The New York Times‘ Mark Oppenheimer reports that many prominent conservative Catholics involved in politics send their kids to The Heights School, which is not run by Opus Dei, Oppenheimer reports.
Instead, the group appoints “appoints the school chaplain and provides to the faculty a traditional reading of Catholicism to teach students.” Sex ed is abstinence-only. That’s a relief to many parents, Oppenheimer reports:
Linda Maher, the school’s director of communications, sent her three sons to The Heights. Where the mothers at her sons’ swim team practice “would put condoms in their sons’ Christmas stockings,” The Heights mothers were different.
Urban legends about the depravity of the secular world spread like viruses through a lot of religious communities. The spreaders are apparently so insulated from outsiders that they don’t know that most secular people would find the idea of a mom giving her son condoms for Christmas to be extremely creepy.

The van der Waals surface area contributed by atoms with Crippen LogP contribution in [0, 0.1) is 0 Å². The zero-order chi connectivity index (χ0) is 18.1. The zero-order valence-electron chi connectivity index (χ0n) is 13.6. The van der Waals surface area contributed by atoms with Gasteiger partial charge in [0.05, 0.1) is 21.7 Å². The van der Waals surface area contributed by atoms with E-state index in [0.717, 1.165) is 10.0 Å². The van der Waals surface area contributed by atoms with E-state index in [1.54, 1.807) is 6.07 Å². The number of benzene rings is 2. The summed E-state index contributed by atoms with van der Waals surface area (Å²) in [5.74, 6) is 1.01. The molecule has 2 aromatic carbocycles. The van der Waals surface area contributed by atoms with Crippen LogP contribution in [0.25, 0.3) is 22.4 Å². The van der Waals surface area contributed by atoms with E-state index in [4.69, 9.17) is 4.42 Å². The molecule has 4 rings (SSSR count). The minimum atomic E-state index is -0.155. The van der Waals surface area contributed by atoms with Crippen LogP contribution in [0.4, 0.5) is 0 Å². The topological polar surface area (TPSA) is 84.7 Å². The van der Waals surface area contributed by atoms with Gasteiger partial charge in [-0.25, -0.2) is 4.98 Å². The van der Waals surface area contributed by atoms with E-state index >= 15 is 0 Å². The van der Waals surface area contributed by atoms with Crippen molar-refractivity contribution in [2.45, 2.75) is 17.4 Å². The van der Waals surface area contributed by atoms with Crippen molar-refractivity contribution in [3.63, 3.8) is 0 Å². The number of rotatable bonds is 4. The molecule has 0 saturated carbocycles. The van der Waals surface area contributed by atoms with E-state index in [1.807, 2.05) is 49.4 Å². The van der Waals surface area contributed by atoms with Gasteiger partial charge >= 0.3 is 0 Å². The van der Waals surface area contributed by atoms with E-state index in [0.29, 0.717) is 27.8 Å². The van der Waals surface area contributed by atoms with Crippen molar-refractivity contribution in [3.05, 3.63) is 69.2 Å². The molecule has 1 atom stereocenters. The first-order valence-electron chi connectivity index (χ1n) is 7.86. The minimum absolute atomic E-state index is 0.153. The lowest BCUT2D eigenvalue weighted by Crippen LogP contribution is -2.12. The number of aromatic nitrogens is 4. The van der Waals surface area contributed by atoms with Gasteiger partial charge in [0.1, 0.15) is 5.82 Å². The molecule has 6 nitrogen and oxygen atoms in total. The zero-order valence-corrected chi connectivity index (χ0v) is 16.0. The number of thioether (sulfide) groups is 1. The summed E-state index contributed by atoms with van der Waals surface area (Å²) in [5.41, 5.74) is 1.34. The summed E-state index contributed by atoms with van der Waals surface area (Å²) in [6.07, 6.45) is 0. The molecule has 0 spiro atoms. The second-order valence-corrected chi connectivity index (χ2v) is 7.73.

Some of that isolation is on display when Santorum says things that show a way of thinking pretty unfamiliar to most Americans.
Example: On birth control: “lt’s not okay. It’s a license to do things in a sexual realm that is counter to how things are supposed to be.”
Another example, from Santorum’s 2007 essay on Romney’s religion:
Would the potential attraction to Mormonism by simply having a Mormon in the White House threaten traditional Christianity by leading more Americans to a church that some Christians believe misleadingly calls itself Christian, is an active missionary church, and a dangerous cult?
If that sounds a bit inflammatory, don’t worry, Santorum explained that he’s quite tolerant of Romney’s faith. He writes, “I’m more concerned about losing our children to jihadis or a materialistic culture than losing them to Mormonism.”
It’s not clear whether he meant to equate conspicuous consumption with terrorism, but he did once compare the Massachusetts’ state supreme court’s approval of gay marriage to 9/11.
*According to Web reporter Wayne Madsen, who claims to be a former NSA analyst, Opus Dei is a “shadowy and sinister Roman Catholic group [that is] running an espionage and political assassination team in the United States.”
*In the book Their Kingdom Come: Inside the Secret World of Opus Dei, British journalist Robert Hutchison calls Opus Dei “a Mafia shrouded in white.” He asserts that the group assigns its members to infiltrate intelligence agencies, newspapers, banks and political parties, and cultivate connections with organized crime.